• 11″ (28cm) minimum focusing distance
Cons
  • Older generation lens

The Tamron SP 90mm f/2.8 Di Macro VC USD is a 1:1 macro lens built for Canon EF-mount DSLRs.

As a robust prime lens for your full-frame camera, it features extensive dust and moisture sealing for use in any condition.

The Tamron SP 90mm f/2.8 captures amazing food shots thanks to its edge-to-edge image sharpness and f/2.8 fast max aperture.

A 90mm focal range and 11″ (28cm) minimal focal distance results in compressed compositions where the plate of food is highlighted without unnecessary background distraction.

Aside from the fast aperture, low light performance is assured thanks to Tamron’s VC image stabilization. This means you can shoot at slower shutter speeds without camera shake.

The Tamron weighs in at 1.34lb (610gm) and measures just 4.61 x 2.87 (11.7cm x 7.3cm), making it a perfect pairing with a Canon full-frame sensor camera.

3. Canon RF 35mm f/1.8 Macro IS STM

Canon RF 35mm f/1.8 Macro IS STM

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Pros
  • Lightweight, compact and portable
  • Faster aperture for ultra-fine depth of field
  • Image stabilisation for low light performance
  • Budget-friendly RF lens
  • 6.7″ (17cm) minimum focusing distance
Cons
  • Not weather or dust sealed
  • 2:1 macro ratio only provides 50% magnification

The lens range for Canon’s full-frame sensor mirrorless cameras continues to grow and includes the Canon RF 35mm f/1.8 Macro IS STM lens. Finally, a 35mm food photography lens for the Canon R series.

It’s tiny at 2.9 x 2.5 inches (7.3cm x 6.35cm) and weighs only 10.4oz ( 290gm). What makes this pocketable macro lens a winner is its fast f/1.8 aperture and image stabilization.

Not only is low-light performance assured, but you’ll also achieve exceptional food photography shots with a shallow depth of field – if you get close enough, you can even mimic the look of a tilt-shift lens.

With a 6.7″ (17cm) minimum distance to focus, every scene will be captured in stark detail.

The flip side is that the Canon RF 35mm f/1.8 Macro IS STM lens delivers only 50% magnification due to its 2:1 macro ratio.

Regardless, those looking for the best lens for food photography that’s also budget-friendly need to look no further than this Canon RF mount macro.

4. Canon EF 24-70mm f/4L IS USM

Canon EF 24-70mm f/4L IS USM

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Pros
  • Versatile full-frame zoom
  • Image stabilization for low light
  • Weather sealed
  • High 0.7x magnification ratio
  • 14.9″ (38cm) minimum focusing distance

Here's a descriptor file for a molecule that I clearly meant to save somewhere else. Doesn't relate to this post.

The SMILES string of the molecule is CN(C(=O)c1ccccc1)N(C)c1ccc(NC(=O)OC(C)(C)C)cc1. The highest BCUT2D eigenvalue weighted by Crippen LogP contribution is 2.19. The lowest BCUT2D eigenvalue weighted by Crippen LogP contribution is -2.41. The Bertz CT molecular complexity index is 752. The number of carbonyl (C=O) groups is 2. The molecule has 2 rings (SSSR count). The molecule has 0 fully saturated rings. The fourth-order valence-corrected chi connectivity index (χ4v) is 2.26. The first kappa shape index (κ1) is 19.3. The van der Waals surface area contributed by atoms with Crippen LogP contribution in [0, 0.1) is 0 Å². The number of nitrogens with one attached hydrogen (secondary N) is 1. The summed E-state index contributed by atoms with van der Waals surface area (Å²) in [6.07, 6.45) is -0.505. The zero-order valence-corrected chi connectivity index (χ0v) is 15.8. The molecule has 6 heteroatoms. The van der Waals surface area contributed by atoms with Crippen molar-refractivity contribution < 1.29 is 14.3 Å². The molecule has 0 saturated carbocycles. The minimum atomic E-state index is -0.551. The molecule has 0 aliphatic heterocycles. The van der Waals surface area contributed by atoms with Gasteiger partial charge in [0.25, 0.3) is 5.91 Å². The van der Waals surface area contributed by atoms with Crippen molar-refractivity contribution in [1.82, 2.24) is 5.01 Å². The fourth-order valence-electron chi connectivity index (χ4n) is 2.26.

Cons
  • Constant f/4 less ideal in low light

Primes often make the best lenses for food photography as they deliver stronger optical performance than cheaper zoom lenses – especially some kit lenses.

Food photographers shooting with a Canon full-frame DSLR should pick up the Canon EF 24-70mm f/4L IS USM lens. While it’s not a macro lens, the weather-sealed L series zoom has a minimum shooting distance of 14.9″ (38cm).

A 24-70mm zoom lens range is effective in any photography genr, providing greater control and versatility for compositions and framing.

The f/4 constant max aperture is suitable for the 70mm end. At the wider 24mm end, it’s not ideal for low light conditions – though it excels in natural light.

However, the Canon EF 24-70mm f/4L IS USM features Canon’s proven image stabilization to optimize low-light performance.

Not many people consider using a wide-angle lens for food photography, but shooting at 24mm helps include more of the scene, especially if you compose with the subject in the dead centre to avoid distortion.

Built for Canon’s DSLR camera range, the 24-70mm is 3.66″ x 3.27″ (93mm x 83mm) and balanced at 1.32lb (598gm). If you can only afford one lens, it’s a great lens to choose.

Nikon Lenses

5. Nikon AF-S DX 40mm f/2.8G Micro

Nikon AF-S DX 40mm f/2.8G Micro

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Pros
  • High-precision 1:1 macro lens
  • Ultra-lightweight and compact
  • Fast aperture for superb depth of field
  • Budget macro ideal for DX mount Nikon
  • 6.3″ (16cm) minimum focusing distance
Cons
  • No image stabilisation for low light

The most captivating close-up food photography captures mouth-watering details of the texture, contrast, and placement of ingredients. The best way to achieve this effect is with a macro lens.